Feminist revolution and cultural expressions

The Fund also aims at making women’s voice heard all around the Mediterranean. Culture and media are therefore the Fund’s favoured fields, with the support of a network of “New Media in the Mediterranean” led by young French, Algerian, Egyptian, Italian, Lebanese and Tunisian journalists and editors in chief. The Fund also supported the web-based platform “Les Nouvelles Antigones” on which bloggers, activists and poets share their rebellious writings. Another MedWF -supported production is “Nassawiyat”, a series of radio programmes broadcast on French station France Culture and dedicated to young feminists in Algeria, Egypt, Morocco and Tunisia. A bountiful crowd of individual stories that tells the deep transformation of Arab societies dictated by women.

“Shortly after the Arab revolutions, we thought about organising meetings where feminists from a same country could reflect together about the relevant strategies to be implemented. For instance we supported in Tunisia the group Engagement Citoyen (Citizen Engagement) that was essential in the run up to the elections. In the same way we organised two strategic reflection meetings with several Tunisian women’s associations around the vote for the new constitution, we also organised meetings in Egypt in 2011 and Croatia in 2013”, explains Marta Giral, President of MedWF[2].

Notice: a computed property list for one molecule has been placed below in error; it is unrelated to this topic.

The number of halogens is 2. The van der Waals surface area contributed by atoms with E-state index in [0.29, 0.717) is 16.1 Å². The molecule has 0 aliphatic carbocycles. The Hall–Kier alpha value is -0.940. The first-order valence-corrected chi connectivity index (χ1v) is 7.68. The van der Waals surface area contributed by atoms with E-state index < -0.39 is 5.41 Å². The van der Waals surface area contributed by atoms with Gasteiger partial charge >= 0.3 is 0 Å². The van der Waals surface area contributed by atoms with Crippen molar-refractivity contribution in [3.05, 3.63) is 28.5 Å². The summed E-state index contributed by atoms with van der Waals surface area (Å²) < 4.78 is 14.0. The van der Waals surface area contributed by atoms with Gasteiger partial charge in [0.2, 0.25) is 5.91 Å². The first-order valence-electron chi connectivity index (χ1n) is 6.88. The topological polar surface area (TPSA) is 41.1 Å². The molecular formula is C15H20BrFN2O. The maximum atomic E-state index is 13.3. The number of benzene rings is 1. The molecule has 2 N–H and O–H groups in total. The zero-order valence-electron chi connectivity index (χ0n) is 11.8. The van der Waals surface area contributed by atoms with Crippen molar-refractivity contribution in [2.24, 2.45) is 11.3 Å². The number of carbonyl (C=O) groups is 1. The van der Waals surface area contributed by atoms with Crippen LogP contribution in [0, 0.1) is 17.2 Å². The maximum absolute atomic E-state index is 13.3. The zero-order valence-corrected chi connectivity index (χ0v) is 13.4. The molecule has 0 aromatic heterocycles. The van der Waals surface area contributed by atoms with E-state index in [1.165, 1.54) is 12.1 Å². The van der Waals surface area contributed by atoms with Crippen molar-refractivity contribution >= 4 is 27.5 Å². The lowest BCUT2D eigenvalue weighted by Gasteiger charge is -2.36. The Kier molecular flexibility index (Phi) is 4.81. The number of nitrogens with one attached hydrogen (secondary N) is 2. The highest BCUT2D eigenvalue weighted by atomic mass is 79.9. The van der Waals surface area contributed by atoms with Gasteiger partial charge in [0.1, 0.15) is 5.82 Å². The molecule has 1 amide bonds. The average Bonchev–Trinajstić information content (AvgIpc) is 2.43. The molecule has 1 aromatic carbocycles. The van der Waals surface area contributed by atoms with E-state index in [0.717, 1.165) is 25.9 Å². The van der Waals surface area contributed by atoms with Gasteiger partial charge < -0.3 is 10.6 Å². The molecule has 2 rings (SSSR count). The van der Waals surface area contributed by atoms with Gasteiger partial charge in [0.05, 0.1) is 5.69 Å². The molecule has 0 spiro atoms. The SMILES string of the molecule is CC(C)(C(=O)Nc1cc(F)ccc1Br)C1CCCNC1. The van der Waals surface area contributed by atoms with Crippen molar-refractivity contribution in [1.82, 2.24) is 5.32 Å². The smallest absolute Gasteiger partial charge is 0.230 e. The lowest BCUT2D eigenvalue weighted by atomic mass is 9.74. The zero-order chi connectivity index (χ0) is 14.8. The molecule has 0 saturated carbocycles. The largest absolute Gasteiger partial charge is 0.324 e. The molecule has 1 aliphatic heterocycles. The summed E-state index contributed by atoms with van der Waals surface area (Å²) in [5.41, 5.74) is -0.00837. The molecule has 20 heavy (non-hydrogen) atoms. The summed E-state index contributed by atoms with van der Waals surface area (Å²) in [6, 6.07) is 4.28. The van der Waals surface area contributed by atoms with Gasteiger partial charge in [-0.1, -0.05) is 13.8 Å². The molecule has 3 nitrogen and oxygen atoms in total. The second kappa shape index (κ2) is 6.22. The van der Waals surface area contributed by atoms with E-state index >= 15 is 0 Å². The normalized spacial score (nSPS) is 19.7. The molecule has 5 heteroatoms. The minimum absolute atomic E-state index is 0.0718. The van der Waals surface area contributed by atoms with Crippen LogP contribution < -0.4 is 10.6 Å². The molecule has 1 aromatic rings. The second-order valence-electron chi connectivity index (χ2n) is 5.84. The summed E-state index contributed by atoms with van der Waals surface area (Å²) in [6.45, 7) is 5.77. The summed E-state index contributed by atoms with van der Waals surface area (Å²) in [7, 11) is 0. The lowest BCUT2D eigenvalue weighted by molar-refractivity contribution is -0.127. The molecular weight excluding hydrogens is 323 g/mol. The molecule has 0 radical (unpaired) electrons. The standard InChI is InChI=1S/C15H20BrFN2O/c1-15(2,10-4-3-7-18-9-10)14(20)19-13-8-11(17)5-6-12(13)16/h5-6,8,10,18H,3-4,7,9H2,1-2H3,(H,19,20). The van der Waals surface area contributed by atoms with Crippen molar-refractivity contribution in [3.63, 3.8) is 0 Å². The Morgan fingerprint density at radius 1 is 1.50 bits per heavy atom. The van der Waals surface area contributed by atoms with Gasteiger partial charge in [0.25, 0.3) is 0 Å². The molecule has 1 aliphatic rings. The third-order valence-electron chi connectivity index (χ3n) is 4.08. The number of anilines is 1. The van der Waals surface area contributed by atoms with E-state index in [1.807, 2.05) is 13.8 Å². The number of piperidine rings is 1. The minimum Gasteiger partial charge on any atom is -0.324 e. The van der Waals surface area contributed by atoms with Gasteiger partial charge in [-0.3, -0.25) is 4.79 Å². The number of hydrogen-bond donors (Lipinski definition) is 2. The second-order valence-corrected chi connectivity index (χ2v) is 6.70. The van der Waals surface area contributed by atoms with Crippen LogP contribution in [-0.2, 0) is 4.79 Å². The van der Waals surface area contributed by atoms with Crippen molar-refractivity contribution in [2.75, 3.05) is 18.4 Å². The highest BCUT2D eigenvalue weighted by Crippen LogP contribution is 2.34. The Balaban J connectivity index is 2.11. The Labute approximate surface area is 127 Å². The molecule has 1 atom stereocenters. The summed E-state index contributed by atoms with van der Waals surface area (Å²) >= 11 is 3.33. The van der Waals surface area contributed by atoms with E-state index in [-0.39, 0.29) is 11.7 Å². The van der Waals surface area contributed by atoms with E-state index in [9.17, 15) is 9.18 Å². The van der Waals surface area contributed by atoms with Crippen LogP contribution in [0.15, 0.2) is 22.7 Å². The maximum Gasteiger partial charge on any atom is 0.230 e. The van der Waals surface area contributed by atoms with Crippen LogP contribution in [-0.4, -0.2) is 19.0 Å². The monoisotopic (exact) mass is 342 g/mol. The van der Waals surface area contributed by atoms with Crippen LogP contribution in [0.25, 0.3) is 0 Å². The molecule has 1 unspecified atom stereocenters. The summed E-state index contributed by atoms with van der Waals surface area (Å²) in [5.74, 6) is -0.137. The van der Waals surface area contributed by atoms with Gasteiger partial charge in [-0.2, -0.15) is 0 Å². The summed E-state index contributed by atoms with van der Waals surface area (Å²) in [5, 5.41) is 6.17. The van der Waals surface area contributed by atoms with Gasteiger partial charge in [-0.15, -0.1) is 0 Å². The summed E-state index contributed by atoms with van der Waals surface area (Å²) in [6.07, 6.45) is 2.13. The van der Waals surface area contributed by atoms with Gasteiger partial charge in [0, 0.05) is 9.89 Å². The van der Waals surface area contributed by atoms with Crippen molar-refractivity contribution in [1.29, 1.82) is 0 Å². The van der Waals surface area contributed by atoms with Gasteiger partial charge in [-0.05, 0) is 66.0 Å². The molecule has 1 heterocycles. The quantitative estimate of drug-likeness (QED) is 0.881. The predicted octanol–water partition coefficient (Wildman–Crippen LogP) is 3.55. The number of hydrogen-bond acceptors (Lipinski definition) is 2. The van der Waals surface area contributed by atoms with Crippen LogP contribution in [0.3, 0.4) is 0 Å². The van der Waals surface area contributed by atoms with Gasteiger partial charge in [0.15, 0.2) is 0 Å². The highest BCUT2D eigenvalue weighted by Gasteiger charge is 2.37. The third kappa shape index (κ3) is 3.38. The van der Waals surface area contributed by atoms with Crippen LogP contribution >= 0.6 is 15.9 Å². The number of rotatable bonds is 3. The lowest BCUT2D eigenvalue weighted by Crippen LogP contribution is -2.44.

Apart from sharing knowledge and experiences, these meetings allow the MedWF team to remain close to the extremely diverse political and social contexts and to model its action according to those realities while weaving dense networks at both local and regional levels. Two new encounters took place in June 2015 in France, where women’s associations from working class neighbourhoods met, and in Tunisia, where the Fund organised a week of exchanges between feminists from different Libyan associations.

Reinforce personal capacities to create the conditions of collective actions

Starting from the basic consideration that young generations of female activists struggle to find their way within existing women’s organisations while representing nonetheless the vital forces of Mediterranean societies, Caroline Sakina Brac de la Perrière, Executive Director of MedWF developed a course in “Feminist Collective Intelligence Training” specifically aimed at them. “I think”, she explains, “that the revolutions enabled young women to realise that they had a voice and courage when they took part in the first demonstrations…These are the over-connected new Facebook generations of the global world that we want to help organize between themselves” [3].